How I've helped to reduce my back pain during lockdown

Anglia TV Christine Webber

Brings back bad memories... a promotional shot for Anglia TV gave Christine Webber back pain 30 years ago - Credit: Christine Webber

I first mentioned Covid-19 in a column last March. Who would have thought we’d be in a serious lockdown again ten months later, or that our lives would remain so badly affected in so many ways?

One of those ways, according to several medical sources, is an increase in the number of people with back problems. 

But why? 

Experts point to a disturbance in our normal sleep patterns as well as raised anxiety levels because of the virus. However, the biggest culprit seems to be inactivity. Not all of us are inactive, of course. Teachers, bakers, supermarket staff, call centre employees, delivery drivers and everyone in the health service, are working flat out. But that still leaves masses of us stuck at home, moving around less than usual, and prevented from doing many of the types of exercise we depend upon to keep healthy.  

Even people who have sedentary occupations tend to be less mobile at home than they would be in the workplace. There’s no sprinting upstairs to discuss something with a colleague, or a meander down a long corridor to a meeting, or a trip to the water cooler. Instead, home workers sit for hours in front of a computer, often in cramped conditions, and on chairs that were never designed for the purpose.  

Then, in the evenings, as we can’t get out for a drink, or to visit friends, or the cinema, most of us are slumped in front of the television where we rarely think about whether we’re sitting properly until our backs tighten up in protest. And if we’re not watching TV, we’re probably lounging around using Skype, FaceTime, WhatsApp or Zoom to speak to our nearest and dearest. Again, we don’t give our backs a thought till pain strikes.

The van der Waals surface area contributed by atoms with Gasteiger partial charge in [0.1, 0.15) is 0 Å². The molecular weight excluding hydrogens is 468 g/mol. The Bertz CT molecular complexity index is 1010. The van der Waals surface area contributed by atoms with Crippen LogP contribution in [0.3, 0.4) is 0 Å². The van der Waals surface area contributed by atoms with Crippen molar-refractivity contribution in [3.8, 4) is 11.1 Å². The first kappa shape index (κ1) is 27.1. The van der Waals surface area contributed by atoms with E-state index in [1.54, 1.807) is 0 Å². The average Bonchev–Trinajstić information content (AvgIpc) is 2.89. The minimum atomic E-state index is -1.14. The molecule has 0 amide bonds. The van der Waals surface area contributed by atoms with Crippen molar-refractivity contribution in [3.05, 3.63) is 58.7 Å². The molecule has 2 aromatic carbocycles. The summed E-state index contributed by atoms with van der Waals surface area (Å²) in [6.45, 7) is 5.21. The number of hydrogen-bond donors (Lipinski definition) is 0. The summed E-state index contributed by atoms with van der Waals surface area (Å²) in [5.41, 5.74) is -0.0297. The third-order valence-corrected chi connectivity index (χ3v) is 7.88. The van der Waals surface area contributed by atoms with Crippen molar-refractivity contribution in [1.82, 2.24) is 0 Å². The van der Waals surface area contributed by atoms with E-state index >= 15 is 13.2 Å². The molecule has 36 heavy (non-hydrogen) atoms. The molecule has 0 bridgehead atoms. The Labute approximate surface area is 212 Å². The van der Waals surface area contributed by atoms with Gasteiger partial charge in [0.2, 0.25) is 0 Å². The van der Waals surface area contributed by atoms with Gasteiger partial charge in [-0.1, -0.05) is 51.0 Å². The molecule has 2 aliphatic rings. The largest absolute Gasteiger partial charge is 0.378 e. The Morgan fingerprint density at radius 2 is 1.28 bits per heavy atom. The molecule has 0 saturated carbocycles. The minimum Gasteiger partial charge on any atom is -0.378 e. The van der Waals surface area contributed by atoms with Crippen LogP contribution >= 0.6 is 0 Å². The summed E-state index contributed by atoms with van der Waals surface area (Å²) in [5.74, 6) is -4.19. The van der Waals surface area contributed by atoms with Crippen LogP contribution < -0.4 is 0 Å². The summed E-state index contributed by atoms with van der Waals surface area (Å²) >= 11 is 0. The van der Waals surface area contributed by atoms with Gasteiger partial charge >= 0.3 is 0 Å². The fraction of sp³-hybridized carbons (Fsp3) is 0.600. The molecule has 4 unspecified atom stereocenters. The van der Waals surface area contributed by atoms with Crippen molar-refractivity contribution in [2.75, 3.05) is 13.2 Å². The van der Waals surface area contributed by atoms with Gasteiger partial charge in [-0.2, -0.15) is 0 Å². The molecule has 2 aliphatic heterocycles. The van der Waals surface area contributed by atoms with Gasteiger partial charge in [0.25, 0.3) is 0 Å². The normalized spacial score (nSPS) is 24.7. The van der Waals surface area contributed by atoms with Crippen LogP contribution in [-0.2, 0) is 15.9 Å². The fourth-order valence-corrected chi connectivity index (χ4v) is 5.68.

Back trouble though is nothing new. In fact, BackCare – the National Back Pain Association – claimed some years ago that 80% of the population suffer from it at some point in their lives. 

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That point for most of us though doesn’t normally occur till we’re at least 40.  

I remember exactly when and how this happened to me. It was towards the end of my time at Anglia TV, and I was being photographed in a Father Christmas outfit to advertise a Toy Appeal. (Well, someone has to do these dreadful jobs!) The session went on a while and when I straightened up and handed back the sack of toys I’d been carrying on my shoulder, my back went into a very painful spasm. 

Naturally, I got better in a week or so, but from then on, I realised that I needed to treat my back with much more care and consideration – and some 30 years later I still have to. 

So, I thought I’d pass on what I’ve learned in the hope that new sufferers might find it useful. 
If you spend hours at a computer, work standing up if you can. A decade ago, I bought a small, firm table. I placed it on my desk and put my PC and keyboard on top of it.

This enabled me to stand while writing and I’ve done so ever since. There’s no doubt it’s helped my back. Other bonuses are that I think more clearly when I’m upright, and I also believe I’m doing my bit to maintain bone density. 

Devote some thought to back-maintenance as well as to overall fitness. For a start, ensure you exercise different muscle groups and that you’re not just cycling, running or swimming with no variety. I’ve adopted many strategies over the years, but the one that works best for me is to include an hour a week of both Pilates and yoga in my exercise schedule. 

Obviously, none of us can go to classes at the moment. But some fantastic teachers have launched sessions on Zoom and this works really well. In fact, many individuals prefer exercising in the privacy of their own home, so I suspect this option will continue even when the pandemic is over.    

Go walking: it’s one of life’s great joys. But as I’ve aged, I’ve realised it’s much more beneficial for me to walk on grass, sand, or paths that have some ‘give’ in them. Hard pavements and roads can stress ageing knees and hips as well as the back. So, even in these difficult times try to find a park, a local beach, or footpath rather than pounding the highways. 

Make stretching part of your day. Here are some excellent exercises to start you off: https://www.healthline.com/health/lower-back-stretches But if you’re in any doubt about whether you should do them, please consult a doctor, physio or osteopath first. 

Wear supportive shoes. If you’ve been drifting round the house in slippers much more than usual, switch to wearing trainers through the day. Most slippers have no firm structural support around the heel and ankles, and this could aggravate your back.    

I know life is exceedingly tough at the moment, but back ache can only make it worse. So do try to use this time to care for your back and improve its health. After all, when this nightmare finally ends, we all want to hit the ground running, don’t we? 

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